To begin with, let me start by letting you know that these mouth watering cookies will have you falling in love with fall at this time every single year.
I have 16 reasons to fall in love with Fall just like I do every year, and these cookies are now on that list.
It’s no secret that an influx of Pumpkin Spice this and Pumpkin Cold Brew that are everywhere.
Almost in an instant, we are reminded that anything vanilla spice, maple, chai, or coconut become the step sister to Pumpkin Spice.
To demonstrate my point, it’s only September and I’ve already seen enough people posting their Starbucks Pumpkin Spice Latte on Instagram stories.
Being the curious researcher that I am, I looked to Google to answer this question for me:
Truth, it was the glorious year in 2003 and Starbucks is to blame. As can be seen by the picture, this recipe calls for people who are not pumpkin seekers.
What’s more, these cookies are the perfect jumpstart to Fall because of their beautiful colors and ingredients that send your heart swooning.
Equally important are these ingredients, be sure to save this ingredient list right now while I have your attention.
One glance on Pinterest, and the name alone was all I needed to send me running to the store to make these at home.
Most importantly, I wanted to find out for myself if these cookies were as good as Sally made them look in the picture.
Read more to find out my honest thoughts about these cookies.
The first thing I asked myself when making these cookies for my blog, what are some questions someone new to the Maple Family would have.
The difference between maple sugar and brown sugar lies primarily in the taste. Maple sugar has caramel notes accompanied with a woodsy maple flavor that is similar to what you taste in maple syrup.
Comparatively, many people often say that you taste vanilla, cinnamon, and even notes of hazelnut.
Brown sugar is made from sugar cane and you won’t find any notes of maple with this type of sugar.
Brown sugar flavor is pulled from molasses which also is the reason why the sugar is brown.
Maple syrup is extremely hard to find on aisles where you would normally find vanilla, coconut, or almond extract.
I suggest you calling your local stores before heading out because after 5 stores, I ended up doing the same thing.
Also, if you’re the impatient type, place an order a couple days before your baking day on Amazon to avoid running into the issue of not being able to find it in stores.
As far as baking with a liquid sweetener, it’s up to you. It’s important to note that maple syrup is just as sweet as sugar so you’re all good here. Another great liquid sweetener to use is molasses.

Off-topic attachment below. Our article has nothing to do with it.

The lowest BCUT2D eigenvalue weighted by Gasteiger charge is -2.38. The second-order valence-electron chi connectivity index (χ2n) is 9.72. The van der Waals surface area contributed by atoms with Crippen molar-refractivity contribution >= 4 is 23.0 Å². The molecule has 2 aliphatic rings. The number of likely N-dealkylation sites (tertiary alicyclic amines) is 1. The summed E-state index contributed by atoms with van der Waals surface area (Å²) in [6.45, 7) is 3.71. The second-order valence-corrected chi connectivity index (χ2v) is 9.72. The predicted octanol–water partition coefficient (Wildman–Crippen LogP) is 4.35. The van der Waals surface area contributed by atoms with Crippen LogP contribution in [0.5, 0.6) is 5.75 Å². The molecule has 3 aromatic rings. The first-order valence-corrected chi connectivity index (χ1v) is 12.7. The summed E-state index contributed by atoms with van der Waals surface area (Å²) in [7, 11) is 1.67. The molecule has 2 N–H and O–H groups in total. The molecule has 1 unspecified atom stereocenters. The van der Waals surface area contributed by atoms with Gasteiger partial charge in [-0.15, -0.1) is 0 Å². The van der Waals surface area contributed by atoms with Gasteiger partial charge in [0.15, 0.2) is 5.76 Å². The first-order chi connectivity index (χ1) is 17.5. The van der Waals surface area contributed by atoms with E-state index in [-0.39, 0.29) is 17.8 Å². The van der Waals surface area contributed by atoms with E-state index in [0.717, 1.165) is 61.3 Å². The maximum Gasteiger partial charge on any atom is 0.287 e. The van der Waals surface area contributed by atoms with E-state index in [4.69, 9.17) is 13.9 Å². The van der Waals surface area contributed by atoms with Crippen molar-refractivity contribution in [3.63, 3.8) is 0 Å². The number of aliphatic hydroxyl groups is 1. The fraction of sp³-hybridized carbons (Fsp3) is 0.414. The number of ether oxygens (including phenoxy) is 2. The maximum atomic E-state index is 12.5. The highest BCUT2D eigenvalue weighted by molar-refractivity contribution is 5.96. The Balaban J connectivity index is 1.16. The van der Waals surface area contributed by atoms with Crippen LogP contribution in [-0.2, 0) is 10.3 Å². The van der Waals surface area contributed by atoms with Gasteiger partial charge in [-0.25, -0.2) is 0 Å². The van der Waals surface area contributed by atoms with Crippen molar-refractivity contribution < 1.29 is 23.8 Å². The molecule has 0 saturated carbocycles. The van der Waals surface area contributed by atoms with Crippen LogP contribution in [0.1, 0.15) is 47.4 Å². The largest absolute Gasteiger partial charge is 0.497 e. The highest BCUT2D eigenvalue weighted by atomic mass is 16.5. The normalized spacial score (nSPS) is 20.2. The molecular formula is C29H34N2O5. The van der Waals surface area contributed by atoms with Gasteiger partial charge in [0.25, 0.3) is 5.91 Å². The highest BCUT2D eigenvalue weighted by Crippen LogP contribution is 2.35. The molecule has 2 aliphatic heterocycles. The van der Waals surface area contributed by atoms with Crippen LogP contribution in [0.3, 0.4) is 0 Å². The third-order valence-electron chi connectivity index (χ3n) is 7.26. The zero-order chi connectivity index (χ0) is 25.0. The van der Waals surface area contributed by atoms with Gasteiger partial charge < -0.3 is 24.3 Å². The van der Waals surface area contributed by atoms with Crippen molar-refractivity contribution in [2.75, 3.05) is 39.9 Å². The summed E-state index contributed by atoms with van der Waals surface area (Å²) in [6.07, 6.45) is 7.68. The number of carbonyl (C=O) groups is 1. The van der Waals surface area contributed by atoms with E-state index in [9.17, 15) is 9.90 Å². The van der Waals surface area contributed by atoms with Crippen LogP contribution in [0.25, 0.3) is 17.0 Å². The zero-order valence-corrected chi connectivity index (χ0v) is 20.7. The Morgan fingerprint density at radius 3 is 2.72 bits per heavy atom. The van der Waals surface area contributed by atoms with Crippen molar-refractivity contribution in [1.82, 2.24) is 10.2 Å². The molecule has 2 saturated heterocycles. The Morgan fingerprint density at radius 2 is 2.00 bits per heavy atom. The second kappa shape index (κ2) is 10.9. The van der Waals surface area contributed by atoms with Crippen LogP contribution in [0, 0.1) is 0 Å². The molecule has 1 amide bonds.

Maple syrup is pricey due to the process of making it. Get this, it takes 30-50 gallons of sap to make ONE gallon of syrup. As an illustration, this amount of sap takes one single mature maple tree an entire sugaring season to produce.
That is to say, all of the meticulous steps lend itself to the price point of maple syrup.
Great question. It’s so key that I leave you for other options because there might be a few of you who do not like maple flavor foods. A great substitute to maple syrup is honey and brown sugar syrup.
Are you ready for this?
2. Using a hand mixer or a stand mixer fitted with a paddle attachment, cream the butter and brown sugar together on medium speed until smooth, about 1-2 minutes. Add the egg and beat on high until combined, about 30 seconds. Scrape down the sides and bottom of the bowl as needed. Add the maple syrup, vanilla extract, and maple extract, then beat on high speed until combined.
3. Pour the dry ingredients to the wet ingredients, then mix on low until combined. Add the pecans, then beat on low speed until combined. The dough should start to feel creamy and soft.
4. Cover and chill the dough for 2 hours in the refrigerator.
5. Preheat oven to 350°F. Line 2-3 large baking sheets with parchment paper and place them to the side. Trust me, you will need the parchment paper because you’ll end up with at least 20 cookies.
6. Roll cookie dough into balls, about 1.5 Tablespoons of dough per cookie. Make sure you space the cookie doughball at least 3 inches apart. This cookie scoop happens to be my favorite one to use when baking cookies. Bake each batch for 12-13 minutes until lightly browned on the sides. The centers will look very soft and that’s a great sign.
7. Remove from the oven. Allow the cookies to cool off for at least 5-7 mins before transferring to the wire rack.
8. MAKING THE ICING: In a small saucepan over low heat, melt the butter and maple syrup together, whisking occasionally. Once the butter has melted, remove from heat and whisk in the sifted confectioners’ sugar. The icing really takes no more than 10 minutes to set, and as long as the cookies are cooled, taste and enjoy.
Obviously, these cookies passed the test and I enjoyed the Maple aroma these cookies created in my house.
I fell hard for these cookies and so, these will be a repeat for sure in my household for parties, dinners, holidays and more.
One piece of advice I will leave with you is to set your measured ingredients to the side so that you’re organized.
I work better this way versus scrambling to get my measuring cups and spoons as I’m reading off the recipe.